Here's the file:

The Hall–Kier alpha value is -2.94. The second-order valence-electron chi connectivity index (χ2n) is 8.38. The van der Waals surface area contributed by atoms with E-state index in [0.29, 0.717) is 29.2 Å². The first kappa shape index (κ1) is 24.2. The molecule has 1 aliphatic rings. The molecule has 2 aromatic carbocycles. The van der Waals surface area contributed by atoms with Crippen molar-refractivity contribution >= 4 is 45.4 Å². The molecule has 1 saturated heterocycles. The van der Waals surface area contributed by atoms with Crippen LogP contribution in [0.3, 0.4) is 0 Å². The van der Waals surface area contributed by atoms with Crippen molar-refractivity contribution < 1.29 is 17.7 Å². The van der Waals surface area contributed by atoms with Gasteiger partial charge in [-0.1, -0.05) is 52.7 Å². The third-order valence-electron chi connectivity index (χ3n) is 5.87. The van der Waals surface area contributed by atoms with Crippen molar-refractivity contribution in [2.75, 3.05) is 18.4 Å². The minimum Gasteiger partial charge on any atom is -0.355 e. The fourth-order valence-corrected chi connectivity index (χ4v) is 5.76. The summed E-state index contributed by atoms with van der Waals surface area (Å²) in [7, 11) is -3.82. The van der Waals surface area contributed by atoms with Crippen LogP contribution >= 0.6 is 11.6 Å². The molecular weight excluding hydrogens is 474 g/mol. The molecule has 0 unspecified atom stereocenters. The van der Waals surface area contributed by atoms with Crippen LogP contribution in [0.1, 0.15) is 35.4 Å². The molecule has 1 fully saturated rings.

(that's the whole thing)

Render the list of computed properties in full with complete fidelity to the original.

The Hall–Kier alpha value is -2.94. The second-order valence-electron chi connectivity index (χ2n) is 8.38. The van der Waals surface area contributed by atoms with E-state index in [0.29, 0.717) is 29.2 Å². The first kappa shape index (κ1) is 24.2. The molecule has 1 aliphatic rings. The molecule has 2 aromatic carbocycles. The van der Waals surface area contributed by atoms with Crippen molar-refractivity contribution >= 4 is 45.4 Å². The molecule has 1 saturated heterocycles. The van der Waals surface area contributed by atoms with Crippen LogP contribution in [0.3, 0.4) is 0 Å². The van der Waals surface area contributed by atoms with Crippen molar-refractivity contribution < 1.29 is 17.7 Å². The van der Waals surface area contributed by atoms with Gasteiger partial charge in [-0.1, -0.05) is 52.7 Å². The third-order valence-electron chi connectivity index (χ3n) is 5.87. The van der Waals surface area contributed by atoms with Crippen molar-refractivity contribution in [2.75, 3.05) is 18.4 Å². The minimum Gasteiger partial charge on any atom is -0.355 e. The fourth-order valence-corrected chi connectivity index (χ4v) is 5.76. The summed E-state index contributed by atoms with van der Waals surface area (Å²) in [7, 11) is -3.82. The van der Waals surface area contributed by atoms with Crippen LogP contribution >= 0.6 is 11.6 Å². The molecular weight excluding hydrogens is 474 g/mol. The molecule has 0 unspecified atom stereocenters. The van der Waals surface area contributed by atoms with Crippen LogP contribution in [0.1, 0.15) is 35.4 Å². The molecule has 1 fully saturated rings.